This week, a postcard came in the mail with a picture of Angeli, the girl who we think of as our friend in Nicaragua. We used to call her “our sponsored child”, but that was before we met her. Now she is a friend.
It’s also the weekend of Worldwide Communion. We celebrate communion this weekend as a remembrance of the death, resurrection and 2nd coming of Jesus. But we also take communion, a remembrance of the broken body of Jesus, to remember that we are apart of the worldwide body of Jesus. Even though there is an ocean between us, they are our brothers and sisters.
So it’s in that spirit, the Holy Spirit of unity, that I again pulled out my journal to share more notes from Nicaragua…
It’s already day #3! I can’t believe the time is flying by so fast. Yesterday, VBS went really well. As we told the story of the Good Samaritan, the kids loved Tom Shepherd’s fast costume changes from priest to levite to the Good Samaritan and then my small role as the Samaritan’s silly donkey.
Today, in addition to visiting Angeli, our sponsored child, we are doing a construction project, buying jewelry made by women in the community from recycled trash from the dump and leading both singing and the storytelling for VBS.
I don’t know what to expect when we meet Angeli and her family. But then again, I don’t think anyone knows what to expect…
July 2, 15
Kenneth, our FH Sponsored Family Coordinator, was trying to work out the visit schedule. He dropped off one couple from our group with a translator and told them, “Someone will be back in 45 min to pick you up!” Then he jumped back in the small taxi and drove the bumpy roads to pick us up. My favorite moment in the taxi was the driver exclaiming, “AH!” after hitting an especially deep pothole…I laughed out loud! He saw me in the rear-view mirror and laughed too.
Angeli’s house is set back from the road among the trees and across a small ditch so we over-shot it in the taxi and had to back-up. We got out of the car and Kenneth went over a few basics about what was going to happen. We walked across the bridge to meet them. Eliana was freaked out by the noise made by walking on the sheet metal nailed to the logs that made up the bridge. Both times we crossed, she squealed, almost as loud as the bridge itself.
I know it’s part of the dynamic in families, but Angeli seemed quiet and reserved while Claudio, her mother, did most of the talking. Angeli was in a purple shirt, stood most of the time so that it was hard to get her to smile until she gave us a tour of their home. She has dark hair and is tall and slender at 10 years old. Between her answering questions with short, clipped answers and her mom elaborating, we learned that she loves literature. And while she says she wants to be a doctor, she dreams of becoming a teacher. Actually, when she said she wanted to be a doctor, Claudia, her mother, laughed and told us that she only said that because that’s what her parents want for her. Whatever she studies, they have promised her a gold ring when she finishes school and goes to university. Angeli is like lots of little girls. She has two dogs, a cat and a turtle. The family has taken the plot of land that the father, Daniel, inherited and built a plantain farm. They also are in the process of digging a hole in the back yard lined with brick that they hope to turn into a swimming pool!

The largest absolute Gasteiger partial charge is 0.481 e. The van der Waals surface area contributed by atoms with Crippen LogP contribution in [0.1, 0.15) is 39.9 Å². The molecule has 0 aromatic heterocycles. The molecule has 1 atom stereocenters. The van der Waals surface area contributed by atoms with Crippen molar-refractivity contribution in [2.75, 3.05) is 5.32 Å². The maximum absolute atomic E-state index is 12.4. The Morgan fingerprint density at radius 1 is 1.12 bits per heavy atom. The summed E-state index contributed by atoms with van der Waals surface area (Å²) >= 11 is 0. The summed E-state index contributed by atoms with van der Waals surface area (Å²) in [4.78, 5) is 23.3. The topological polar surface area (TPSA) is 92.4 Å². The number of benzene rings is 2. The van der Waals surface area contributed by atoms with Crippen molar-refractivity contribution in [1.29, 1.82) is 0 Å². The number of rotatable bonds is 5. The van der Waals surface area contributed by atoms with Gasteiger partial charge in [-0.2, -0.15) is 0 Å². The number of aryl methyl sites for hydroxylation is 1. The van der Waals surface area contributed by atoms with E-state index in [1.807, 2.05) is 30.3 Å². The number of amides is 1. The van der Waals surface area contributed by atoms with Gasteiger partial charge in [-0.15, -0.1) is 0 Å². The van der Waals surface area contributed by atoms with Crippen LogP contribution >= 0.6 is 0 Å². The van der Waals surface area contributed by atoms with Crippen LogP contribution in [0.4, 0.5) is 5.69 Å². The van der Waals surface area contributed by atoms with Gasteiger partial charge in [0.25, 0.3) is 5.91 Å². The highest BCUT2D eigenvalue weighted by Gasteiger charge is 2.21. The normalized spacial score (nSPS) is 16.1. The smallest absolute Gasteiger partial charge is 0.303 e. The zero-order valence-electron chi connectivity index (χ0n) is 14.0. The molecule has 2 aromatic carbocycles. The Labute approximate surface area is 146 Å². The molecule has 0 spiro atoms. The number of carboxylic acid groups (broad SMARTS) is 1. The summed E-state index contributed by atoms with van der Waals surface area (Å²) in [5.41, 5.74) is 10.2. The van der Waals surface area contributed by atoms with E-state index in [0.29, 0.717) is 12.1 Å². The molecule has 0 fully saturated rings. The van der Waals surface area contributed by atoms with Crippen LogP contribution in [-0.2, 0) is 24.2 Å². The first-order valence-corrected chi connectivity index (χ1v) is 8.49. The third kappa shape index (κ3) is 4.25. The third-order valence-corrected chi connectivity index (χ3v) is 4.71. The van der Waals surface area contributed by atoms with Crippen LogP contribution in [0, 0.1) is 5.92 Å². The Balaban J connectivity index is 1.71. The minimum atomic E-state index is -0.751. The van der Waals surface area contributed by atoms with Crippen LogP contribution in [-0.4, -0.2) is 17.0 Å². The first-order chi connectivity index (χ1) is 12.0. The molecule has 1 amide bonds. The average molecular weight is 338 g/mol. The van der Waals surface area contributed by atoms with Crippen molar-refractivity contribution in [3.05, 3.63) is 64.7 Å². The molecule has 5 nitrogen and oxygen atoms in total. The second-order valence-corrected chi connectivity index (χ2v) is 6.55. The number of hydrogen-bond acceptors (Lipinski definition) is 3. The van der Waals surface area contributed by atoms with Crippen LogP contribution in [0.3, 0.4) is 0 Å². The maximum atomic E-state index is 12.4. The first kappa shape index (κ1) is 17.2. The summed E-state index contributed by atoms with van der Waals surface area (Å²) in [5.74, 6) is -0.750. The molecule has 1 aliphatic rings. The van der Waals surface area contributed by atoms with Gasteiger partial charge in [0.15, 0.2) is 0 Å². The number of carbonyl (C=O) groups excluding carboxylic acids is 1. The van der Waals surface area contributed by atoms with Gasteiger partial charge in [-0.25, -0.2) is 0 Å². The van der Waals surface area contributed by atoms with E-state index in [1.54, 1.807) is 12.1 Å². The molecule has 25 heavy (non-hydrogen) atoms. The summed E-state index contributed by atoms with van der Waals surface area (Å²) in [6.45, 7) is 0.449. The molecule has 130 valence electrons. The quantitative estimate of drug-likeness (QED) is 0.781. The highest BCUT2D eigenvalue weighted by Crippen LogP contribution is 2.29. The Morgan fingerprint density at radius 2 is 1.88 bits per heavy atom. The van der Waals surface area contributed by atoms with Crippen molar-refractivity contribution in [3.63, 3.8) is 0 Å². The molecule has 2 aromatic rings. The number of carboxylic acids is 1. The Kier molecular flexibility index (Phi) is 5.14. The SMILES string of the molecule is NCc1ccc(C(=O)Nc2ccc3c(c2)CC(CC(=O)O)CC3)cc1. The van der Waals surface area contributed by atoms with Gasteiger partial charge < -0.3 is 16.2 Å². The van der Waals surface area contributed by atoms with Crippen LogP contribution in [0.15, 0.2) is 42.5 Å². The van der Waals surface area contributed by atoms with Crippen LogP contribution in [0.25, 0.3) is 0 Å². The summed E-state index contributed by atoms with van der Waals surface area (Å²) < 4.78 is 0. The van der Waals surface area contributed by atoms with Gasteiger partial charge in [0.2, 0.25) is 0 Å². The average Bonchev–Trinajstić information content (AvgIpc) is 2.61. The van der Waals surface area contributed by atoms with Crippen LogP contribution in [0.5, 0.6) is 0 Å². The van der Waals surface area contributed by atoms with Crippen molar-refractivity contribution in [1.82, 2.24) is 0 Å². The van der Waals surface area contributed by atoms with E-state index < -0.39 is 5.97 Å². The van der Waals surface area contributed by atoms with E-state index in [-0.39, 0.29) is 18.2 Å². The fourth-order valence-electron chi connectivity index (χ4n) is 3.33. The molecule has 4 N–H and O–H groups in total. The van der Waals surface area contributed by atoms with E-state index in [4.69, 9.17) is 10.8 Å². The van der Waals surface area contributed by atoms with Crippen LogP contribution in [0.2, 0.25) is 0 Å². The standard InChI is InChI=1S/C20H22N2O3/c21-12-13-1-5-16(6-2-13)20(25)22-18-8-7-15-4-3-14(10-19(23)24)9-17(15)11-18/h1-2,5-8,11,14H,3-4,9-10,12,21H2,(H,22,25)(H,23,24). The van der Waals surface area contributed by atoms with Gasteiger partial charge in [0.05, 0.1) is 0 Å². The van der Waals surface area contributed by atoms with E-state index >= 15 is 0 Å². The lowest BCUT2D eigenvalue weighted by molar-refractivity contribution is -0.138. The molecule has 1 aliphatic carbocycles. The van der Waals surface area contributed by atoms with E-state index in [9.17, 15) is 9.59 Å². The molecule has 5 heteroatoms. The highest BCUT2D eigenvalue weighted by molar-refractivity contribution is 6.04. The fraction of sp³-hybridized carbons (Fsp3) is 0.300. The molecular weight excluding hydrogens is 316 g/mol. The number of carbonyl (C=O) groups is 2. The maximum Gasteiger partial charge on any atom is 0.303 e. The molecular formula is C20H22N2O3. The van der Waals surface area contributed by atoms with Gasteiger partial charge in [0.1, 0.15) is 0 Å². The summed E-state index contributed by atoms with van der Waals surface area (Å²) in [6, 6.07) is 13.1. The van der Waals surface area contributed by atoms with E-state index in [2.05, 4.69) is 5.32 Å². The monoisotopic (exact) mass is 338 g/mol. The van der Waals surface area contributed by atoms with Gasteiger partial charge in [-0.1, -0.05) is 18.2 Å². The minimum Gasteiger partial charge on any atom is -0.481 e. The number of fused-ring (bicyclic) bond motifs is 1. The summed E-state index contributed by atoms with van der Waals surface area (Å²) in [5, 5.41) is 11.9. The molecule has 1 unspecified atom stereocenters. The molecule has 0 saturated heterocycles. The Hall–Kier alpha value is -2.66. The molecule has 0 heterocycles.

So there we stood in front of the house, under the trees, talking and getting to know each other. I assumed that we would meet a family without a father or one who was disconnected and a home that was…I don’t know, was made of plastic sheets and cardboard. Instead, we met a strong family unit of believers who work hard, love their kids, love Jesus and serve in their local church. In fact, towards the end of our hour long visit, Daniel, the husband and father of the family, got home on his bike and then Claudia asked if she could pray for us. We had planned on praying for them! But she started praying out loud in Spanish while Daniel raised his hand and prayed out loud too in agreement. Our translator, Kenneth, could barely get an English word in to translate as these two followers of Jesus prayed for an American family they had just met. Afterwards, we prayed for them too and the Holy Spirit was there with us. For me, it was a small glimpse of heaven where we will worship around the throne. And at the same time, I was saddened that while this family works hard, they are limited by a world out of their control. I have been given so much simply because of where I was born and live. But then again, they don’t wallow in their limitations. They are building a life and the church there in Nicaragua. The whole experience was bitter-sweet. It was like the kingdom of God was here and yet not yet…
…that’s how it is for all of us. This weekend as we take communion I will remember this: the Kingdom of God is here with us now…and yet it’s coming…come quickly, Lord.